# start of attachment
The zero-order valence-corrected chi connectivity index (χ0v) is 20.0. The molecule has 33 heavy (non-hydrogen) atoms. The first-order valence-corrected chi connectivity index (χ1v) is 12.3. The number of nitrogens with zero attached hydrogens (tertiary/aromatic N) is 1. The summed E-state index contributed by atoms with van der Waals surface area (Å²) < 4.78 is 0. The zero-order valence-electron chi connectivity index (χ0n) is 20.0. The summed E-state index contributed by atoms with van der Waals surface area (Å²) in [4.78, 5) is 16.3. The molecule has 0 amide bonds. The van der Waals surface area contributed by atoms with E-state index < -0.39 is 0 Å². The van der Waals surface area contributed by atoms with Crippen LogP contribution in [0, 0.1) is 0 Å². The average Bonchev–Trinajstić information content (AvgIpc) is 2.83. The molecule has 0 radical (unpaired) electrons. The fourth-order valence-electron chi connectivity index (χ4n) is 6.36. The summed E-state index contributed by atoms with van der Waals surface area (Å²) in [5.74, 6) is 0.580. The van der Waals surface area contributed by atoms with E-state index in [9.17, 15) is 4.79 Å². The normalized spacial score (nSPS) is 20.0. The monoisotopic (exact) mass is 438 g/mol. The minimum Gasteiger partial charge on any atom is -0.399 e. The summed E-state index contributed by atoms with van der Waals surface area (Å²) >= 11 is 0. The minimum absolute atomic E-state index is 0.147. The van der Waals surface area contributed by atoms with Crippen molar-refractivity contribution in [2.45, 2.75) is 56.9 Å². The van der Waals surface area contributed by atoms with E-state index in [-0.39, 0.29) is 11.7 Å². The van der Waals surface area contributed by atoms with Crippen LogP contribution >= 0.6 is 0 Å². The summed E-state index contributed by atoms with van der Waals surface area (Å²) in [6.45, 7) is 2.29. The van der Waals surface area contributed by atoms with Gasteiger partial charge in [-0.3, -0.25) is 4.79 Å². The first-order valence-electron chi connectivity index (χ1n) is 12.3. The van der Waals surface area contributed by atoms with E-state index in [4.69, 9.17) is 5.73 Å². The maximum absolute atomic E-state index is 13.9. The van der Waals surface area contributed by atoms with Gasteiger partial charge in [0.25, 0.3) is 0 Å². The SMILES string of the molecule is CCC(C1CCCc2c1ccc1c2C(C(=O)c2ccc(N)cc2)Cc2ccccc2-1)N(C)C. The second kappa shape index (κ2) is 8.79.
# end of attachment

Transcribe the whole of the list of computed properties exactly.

The zero-order valence-corrected chi connectivity index (χ0v) is 20.0. The molecule has 33 heavy (non-hydrogen) atoms. The first-order valence-corrected chi connectivity index (χ1v) is 12.3. The number of nitrogens with zero attached hydrogens (tertiary/aromatic N) is 1. The summed E-state index contributed by atoms with van der Waals surface area (Å²) < 4.78 is 0. The zero-order valence-electron chi connectivity index (χ0n) is 20.0. The summed E-state index contributed by atoms with van der Waals surface area (Å²) in [4.78, 5) is 16.3. The molecule has 0 amide bonds. The van der Waals surface area contributed by atoms with E-state index < -0.39 is 0 Å². The van der Waals surface area contributed by atoms with Crippen LogP contribution in [0, 0.1) is 0 Å². The average Bonchev–Trinajstić information content (AvgIpc) is 2.83. The molecule has 0 radical (unpaired) electrons. The fourth-order valence-electron chi connectivity index (χ4n) is 6.36. The summed E-state index contributed by atoms with van der Waals surface area (Å²) in [5.74, 6) is 0.580. The van der Waals surface area contributed by atoms with E-state index in [9.17, 15) is 4.79 Å². The normalized spacial score (nSPS) is 20.0. The monoisotopic (exact) mass is 438 g/mol. The minimum Gasteiger partial charge on any atom is -0.399 e. The summed E-state index contributed by atoms with van der Waals surface area (Å²) >= 11 is 0. The minimum absolute atomic E-state index is 0.147. The van der Waals surface area contributed by atoms with Crippen molar-refractivity contribution in [2.45, 2.75) is 56.9 Å². The van der Waals surface area contributed by atoms with E-state index in [-0.39, 0.29) is 11.7 Å². The van der Waals surface area contributed by atoms with Crippen LogP contribution >= 0.6 is 0 Å². The summed E-state index contributed by atoms with van der Waals surface area (Å²) in [6.45, 7) is 2.29. The van der Waals surface area contributed by atoms with Gasteiger partial charge in [-0.3, -0.25) is 4.79 Å². The first-order valence-electron chi connectivity index (χ1n) is 12.3. The van der Waals surface area contributed by atoms with E-state index in [4.69, 9.17) is 5.73 Å². The maximum absolute atomic E-state index is 13.9. The van der Waals surface area contributed by atoms with Gasteiger partial charge in [0.25, 0.3) is 0 Å². The SMILES string of the molecule is CCC(C1CCCc2c1ccc1c2C(C(=O)c2ccc(N)cc2)Cc2ccccc2-1)N(C)C. The second kappa shape index (κ2) is 8.79.